April Fools’ Day started as a disaster. I got lost in Hollywood and was an hour late for my Alumni Breakfast. Then, I couldn’t find my badge. My heart sank when I discovered that replacement badges cost $50. I wasn’t going to give up that much money for a piece of paper and a lanyard. I was able find it in an overlooked compartment of my bag. I went to a panel and ended up purchasing the memoir of one of the panelists. I returned to the Bookfair to get her autograph, but once I was in there, I couldn’t bring myself to leave. Books and swag were everywhere. Just add handbags and Lenny Kravitz and you would have my ultimate fantasy. I bought books by two of my former mentors. I talked to an editor who expressed interest in my essay collection, which made me forget about the day’s earlier difficulties. When I left, I got lost again and missed the reading that I had paid $6 in advance to attend. That night, Guns ’N’ Roses were playing a secret show at the Troubadour, but my friends and I weren’t able to get tickets. But we drove around the block several times, absorbing the rock and roll atmosphere and talking about shows we saw in the ’80s. I didn’t spend any money that night, but the experience was priceless.
The end was near. Even though I was exhausted and tired, I felt sad that it was almost over. Last week, I had promised to buy a friend’s book today, so that should have been my only purchase. But one of the other authors on her panel had written a novel that sounded compelling, so I ended up buying it too. I convinced myself that I was doing research when I bought a back issue of a journal that I had submitted to in the past. I bought a tee shirt from the editor that was interested in my work. As I prepared to leave, I took a photo of the Bookfair vendor list — so many books, so little time. After reluctantly leaving the Convention Center, I decided to counteract my post-Conference depression by visiting a resale shop on Sunset. I tried to stay away from the handbag section, but three days of conferencing had left me too weak to resist. I bought two clearance handbags. I ended the day by going to dinner with my friends and attending a reading by punk rock authors. I really wanted one of those musician memoirs, but I forced myself to avoid the book table.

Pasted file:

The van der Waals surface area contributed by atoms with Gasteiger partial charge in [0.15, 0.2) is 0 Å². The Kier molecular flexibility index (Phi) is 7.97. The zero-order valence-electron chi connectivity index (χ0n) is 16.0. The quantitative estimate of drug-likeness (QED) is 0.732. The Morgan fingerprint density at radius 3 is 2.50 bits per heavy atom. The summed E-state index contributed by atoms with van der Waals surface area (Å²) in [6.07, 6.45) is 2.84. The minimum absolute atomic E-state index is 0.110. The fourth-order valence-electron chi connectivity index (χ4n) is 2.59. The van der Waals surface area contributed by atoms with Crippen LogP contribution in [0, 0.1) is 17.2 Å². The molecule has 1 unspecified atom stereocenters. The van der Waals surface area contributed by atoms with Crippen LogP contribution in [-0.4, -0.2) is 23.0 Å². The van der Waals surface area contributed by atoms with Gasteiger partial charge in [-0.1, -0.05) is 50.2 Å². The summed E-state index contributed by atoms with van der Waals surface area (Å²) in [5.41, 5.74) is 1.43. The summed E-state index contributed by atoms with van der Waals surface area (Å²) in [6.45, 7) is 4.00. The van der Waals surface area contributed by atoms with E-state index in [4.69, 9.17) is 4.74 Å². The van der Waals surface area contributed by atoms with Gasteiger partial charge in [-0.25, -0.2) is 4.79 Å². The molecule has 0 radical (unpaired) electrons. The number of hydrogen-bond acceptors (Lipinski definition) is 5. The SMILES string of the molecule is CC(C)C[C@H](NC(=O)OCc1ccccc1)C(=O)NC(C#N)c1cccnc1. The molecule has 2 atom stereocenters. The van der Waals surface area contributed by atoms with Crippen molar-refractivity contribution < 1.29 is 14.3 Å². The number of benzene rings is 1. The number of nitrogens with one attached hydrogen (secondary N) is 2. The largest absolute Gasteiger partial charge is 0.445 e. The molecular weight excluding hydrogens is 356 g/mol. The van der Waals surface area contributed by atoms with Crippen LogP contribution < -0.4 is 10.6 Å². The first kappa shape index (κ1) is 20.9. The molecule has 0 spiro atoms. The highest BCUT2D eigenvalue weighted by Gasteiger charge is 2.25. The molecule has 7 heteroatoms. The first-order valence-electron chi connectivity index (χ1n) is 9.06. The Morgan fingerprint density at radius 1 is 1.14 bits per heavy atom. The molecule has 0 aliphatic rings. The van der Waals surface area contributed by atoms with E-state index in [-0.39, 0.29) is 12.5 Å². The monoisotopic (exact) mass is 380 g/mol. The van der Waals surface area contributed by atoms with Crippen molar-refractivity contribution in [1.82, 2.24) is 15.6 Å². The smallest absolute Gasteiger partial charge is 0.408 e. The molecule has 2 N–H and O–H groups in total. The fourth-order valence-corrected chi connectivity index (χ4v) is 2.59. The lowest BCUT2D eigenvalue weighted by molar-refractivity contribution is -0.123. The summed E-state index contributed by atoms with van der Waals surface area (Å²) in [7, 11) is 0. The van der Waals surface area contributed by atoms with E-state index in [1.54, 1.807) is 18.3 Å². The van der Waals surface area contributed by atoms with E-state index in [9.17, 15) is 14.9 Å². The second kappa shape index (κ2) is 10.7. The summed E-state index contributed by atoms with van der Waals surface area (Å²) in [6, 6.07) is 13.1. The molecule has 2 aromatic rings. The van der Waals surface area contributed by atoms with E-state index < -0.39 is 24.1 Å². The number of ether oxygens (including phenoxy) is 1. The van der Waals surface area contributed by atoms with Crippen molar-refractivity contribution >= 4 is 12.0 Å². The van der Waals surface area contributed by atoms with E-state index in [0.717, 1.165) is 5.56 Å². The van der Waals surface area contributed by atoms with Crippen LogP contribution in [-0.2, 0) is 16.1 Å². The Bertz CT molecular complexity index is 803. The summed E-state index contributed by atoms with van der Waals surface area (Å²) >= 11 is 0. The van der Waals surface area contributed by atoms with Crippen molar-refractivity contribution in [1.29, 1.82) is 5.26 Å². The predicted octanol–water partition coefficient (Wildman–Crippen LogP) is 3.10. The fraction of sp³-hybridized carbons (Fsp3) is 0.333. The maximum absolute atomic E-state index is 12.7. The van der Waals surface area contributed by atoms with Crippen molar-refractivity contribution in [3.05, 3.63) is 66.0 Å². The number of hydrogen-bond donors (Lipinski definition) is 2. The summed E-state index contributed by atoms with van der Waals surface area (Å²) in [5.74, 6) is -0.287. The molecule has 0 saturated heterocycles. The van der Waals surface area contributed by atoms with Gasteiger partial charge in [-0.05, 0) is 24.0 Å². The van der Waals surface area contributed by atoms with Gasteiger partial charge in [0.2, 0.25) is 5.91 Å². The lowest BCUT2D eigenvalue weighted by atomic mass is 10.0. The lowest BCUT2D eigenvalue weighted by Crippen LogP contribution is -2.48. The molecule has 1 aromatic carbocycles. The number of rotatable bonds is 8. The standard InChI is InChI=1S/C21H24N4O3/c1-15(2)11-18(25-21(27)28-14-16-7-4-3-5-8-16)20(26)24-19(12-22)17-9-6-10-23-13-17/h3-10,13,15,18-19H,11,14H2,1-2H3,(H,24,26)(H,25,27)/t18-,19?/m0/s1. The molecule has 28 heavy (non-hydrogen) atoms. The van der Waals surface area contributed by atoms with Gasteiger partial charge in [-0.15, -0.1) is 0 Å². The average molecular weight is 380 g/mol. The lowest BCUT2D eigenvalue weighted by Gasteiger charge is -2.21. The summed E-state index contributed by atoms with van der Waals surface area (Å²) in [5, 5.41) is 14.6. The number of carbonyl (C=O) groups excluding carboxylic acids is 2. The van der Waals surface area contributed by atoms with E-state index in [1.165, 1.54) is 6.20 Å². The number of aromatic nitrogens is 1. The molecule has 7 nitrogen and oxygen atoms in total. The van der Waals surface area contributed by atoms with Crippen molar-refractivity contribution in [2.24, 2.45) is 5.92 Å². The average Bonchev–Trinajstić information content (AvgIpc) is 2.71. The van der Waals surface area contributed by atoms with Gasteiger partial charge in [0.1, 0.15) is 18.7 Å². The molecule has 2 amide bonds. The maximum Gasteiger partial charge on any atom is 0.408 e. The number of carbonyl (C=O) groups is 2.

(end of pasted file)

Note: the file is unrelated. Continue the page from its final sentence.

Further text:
The moment of truth had arrived. Time to tally the damage. Eight books, one journal, two tee shirts, three handbags, one purchased tote bag, two free ones, and lots of free magazines, stickers and flyers. How was I going to get all this stuff home? I also had one more stop to make: Amoeba Records. Next to book and records…you know the rest. I bought three CDs and struggled to place them in my stuffed suitcase and heavy duffel bag. Because of the weight, I had to transfer some books from the duffel bag to one of my new/used handbags in order to pick it up. At the Amtrak station, I ended up checking the swag-filled duffel bag and my poor bloated suitcase.
After I got home from the Amtrak station, I added up the damage. Even though I spent $125 on books, my total outlay for the five days was $560. But it was worth it. I got to see old friends, meet new people, talk about my book, gain wisdom from accomplished authors, and pick up some good books, bags and music. And I even had money left, which never happens when I go to Vegas. I couldn’t resist temptation, but I didn’t go, ahem, hog wild. I plan to stay home and read for the rest of the month.
Beatrice M. Hogg is a coal-miner’s daughter and freelance writer who was raised in Western Pennsylvania and has lived in Northern California for twenty-five years, where she wrote her novel, Three Chords One Song, and continues to write about music and life in general.